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WC 2003 - Columns - Ganguly

Published: Thursday, March 6, 2003, 0:18 [IST]
 
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India could still faze the rest if Saurav Ganguly and his men believe in their own ability as they did in the home series against Australia two years ago.

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A billion and more hopes ride on India doing well in the World Cup in South Africa. The goodwill, the outpouring of support, the unmatched passion of fans could lift any set of people to respond out of their skins. Faith can move mountains. Only, India needs to believe in its own ability.It was belief, which made India turn the corner against Australia in a home series in 2001. Indians beat Australia because they believed they could do it.

They took the Aussies on with aggression; they backed themselves and produced a result, which stunned the world. They have to apply the same rules over the next few weeks.Indians could start believing only if they completely forget what happened in New Zealand. They suffered in difficult conditions but it wouldn't serve them to carry the hangover to South Africa. Conditions would be friendly inSouth Africa. It would be more akin to Indian conditions than, say, in Australia. They need to remember their better moments and what made it happen. One of the prime reasons for India doing well in recent times is because Sachin Tendulkar has fired.

Whenever he succeeds, India usually ends up doing well. India needs to use its best batsman for most periods rather than consign him a defensive role at number four. He would score a hundred anyway if he lasts 50 overs. At the top of the order, he can nicely set up the game for his team. If one has to pick a batsman for his life, it would be Tendulkar. If India has to feature in the finals of the World Cup, Tendulkar needs to be at the top of the order.Saurav Ganguly is another key batsman to India's plans. His mental stage is the critical one. He is a good player but most good players lose their way mentally. Confidence is a state of mind and if Ganguly could resurrect it quickly, he could inspire a young team and also lead from the front.

Ganguly has inside edged deliveries on to his stumps quite often in recent times and it happens when you play outside the line of a delivery. Most of the time you inside edge because of a bottom-hand grip and it generally comes from being too anxious, too uptight. If he could be in the right frame of mind and be relaxed, confidence could flow and the team would benefit.As for the ball bouncing and putting him in discomfort, Ganguly wouldn't have to worry on this count in South Africa. He would be able to adjust to bounce in those conditions.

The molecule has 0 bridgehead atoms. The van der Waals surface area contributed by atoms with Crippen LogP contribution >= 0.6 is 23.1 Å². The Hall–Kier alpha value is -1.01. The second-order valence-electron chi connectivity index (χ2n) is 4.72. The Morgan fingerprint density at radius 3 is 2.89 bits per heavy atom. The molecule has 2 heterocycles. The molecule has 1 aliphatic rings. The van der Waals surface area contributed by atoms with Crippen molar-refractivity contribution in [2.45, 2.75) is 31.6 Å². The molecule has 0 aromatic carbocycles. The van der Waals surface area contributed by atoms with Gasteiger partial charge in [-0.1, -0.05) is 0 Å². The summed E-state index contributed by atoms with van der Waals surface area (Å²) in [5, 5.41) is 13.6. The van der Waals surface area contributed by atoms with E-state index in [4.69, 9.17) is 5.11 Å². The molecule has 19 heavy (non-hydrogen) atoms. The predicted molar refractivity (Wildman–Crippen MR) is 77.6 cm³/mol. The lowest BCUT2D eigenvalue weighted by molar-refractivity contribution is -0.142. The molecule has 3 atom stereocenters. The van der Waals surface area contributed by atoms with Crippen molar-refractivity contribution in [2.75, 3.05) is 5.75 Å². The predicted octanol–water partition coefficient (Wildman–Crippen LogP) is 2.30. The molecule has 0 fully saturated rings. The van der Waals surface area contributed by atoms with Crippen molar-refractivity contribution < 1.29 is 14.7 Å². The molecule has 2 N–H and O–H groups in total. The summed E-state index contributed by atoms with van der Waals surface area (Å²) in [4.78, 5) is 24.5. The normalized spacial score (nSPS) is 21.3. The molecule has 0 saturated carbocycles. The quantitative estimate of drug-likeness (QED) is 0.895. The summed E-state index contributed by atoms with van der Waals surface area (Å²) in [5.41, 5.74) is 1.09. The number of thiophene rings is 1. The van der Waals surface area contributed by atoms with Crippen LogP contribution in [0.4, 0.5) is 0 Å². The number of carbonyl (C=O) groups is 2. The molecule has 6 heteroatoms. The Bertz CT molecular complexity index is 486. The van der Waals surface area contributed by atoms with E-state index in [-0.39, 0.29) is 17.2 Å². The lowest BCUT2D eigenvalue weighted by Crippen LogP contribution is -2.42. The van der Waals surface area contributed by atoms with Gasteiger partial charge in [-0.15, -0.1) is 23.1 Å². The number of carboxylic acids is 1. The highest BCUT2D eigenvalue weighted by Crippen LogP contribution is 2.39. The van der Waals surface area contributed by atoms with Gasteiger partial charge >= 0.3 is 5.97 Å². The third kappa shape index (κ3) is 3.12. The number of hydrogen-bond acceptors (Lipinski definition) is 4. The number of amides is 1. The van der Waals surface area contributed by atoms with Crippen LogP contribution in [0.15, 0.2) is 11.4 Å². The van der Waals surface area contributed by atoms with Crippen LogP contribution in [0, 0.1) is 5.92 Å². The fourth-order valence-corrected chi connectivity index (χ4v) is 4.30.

He needs early form to lead a young side. India has two or three young players like Yuvraj Singh, Mohammad Kaif and Virender Sehwag who are crucial to the team's plan. The team management needs to show faith in young players and you could only ignore it at your own peril. Youth brings its own exuberance and dash on the field. They would mix talent with enthusiasm and field with aggression, which is an important ingredient in a One-day arena. Tendulkar is the key but he would require support from the other end to help India meet its goal.

Indians don't have to worry if they are not starting with a quality all-rounder in their line-up. Australia too lacks a quality two-in-one cricketer. But it doesn't affect their potency. One can't overstate the role of an all-rounder in a One-day game. An all-rounder should be able to hold his place in a team on both bowling and batting count. There are not good enough cricketers to do such a role. If they can't do it, you are better off without them. India, by the looks of it, should get through to the Super Six stage. It must ensure to win games, which it would normally win.

It implies an absolute concentration and runaway wins against the likes of Holland and Namibia. Its batting needs to be at full throttle in lead up games. Indians could then face critical games against England, Zimbabwe and Pakistan. India needs to win at least two of these three games to make the cut for the next stage. India could also beat Aussie but in my view, the latter are overwhelming favourites to win the cup. They are the best side in the world, definitely the most committed and talented and without doubt the best prepared team for this World Cup. But then anyone is capable of winning in a two-horse race.

If Indians could get to a good start, they could beat Australia. If they could take early wickets and the middle-order is exposed, the experience of two spinners, Anil Kumble and Harbhajan Singh, could be vital. Kumble has done well against Australia and Harbhajan was a class act when the two last met on a cricket field. But Indians have to believe they could do it like they believed when they won the classic 2001 home series.Aussies are favourites in my book and their main danger would emerge from South African quarters.

Pakistan has the talent to beat them and India and Sri Lanka would always be in competition. But all these sides need to believe in themselves, play with confidence and do the basics of batting, fielding and bowling right. Even though One-day game has evolved and there are many innovations, it is not all aggression. Players have started to understand these fast-paced affairs better but at the heart of it, you still need to do your basics well. Creativity has a critical role in One-day cricket but it must stem from sound basic cricketing methods. PTI

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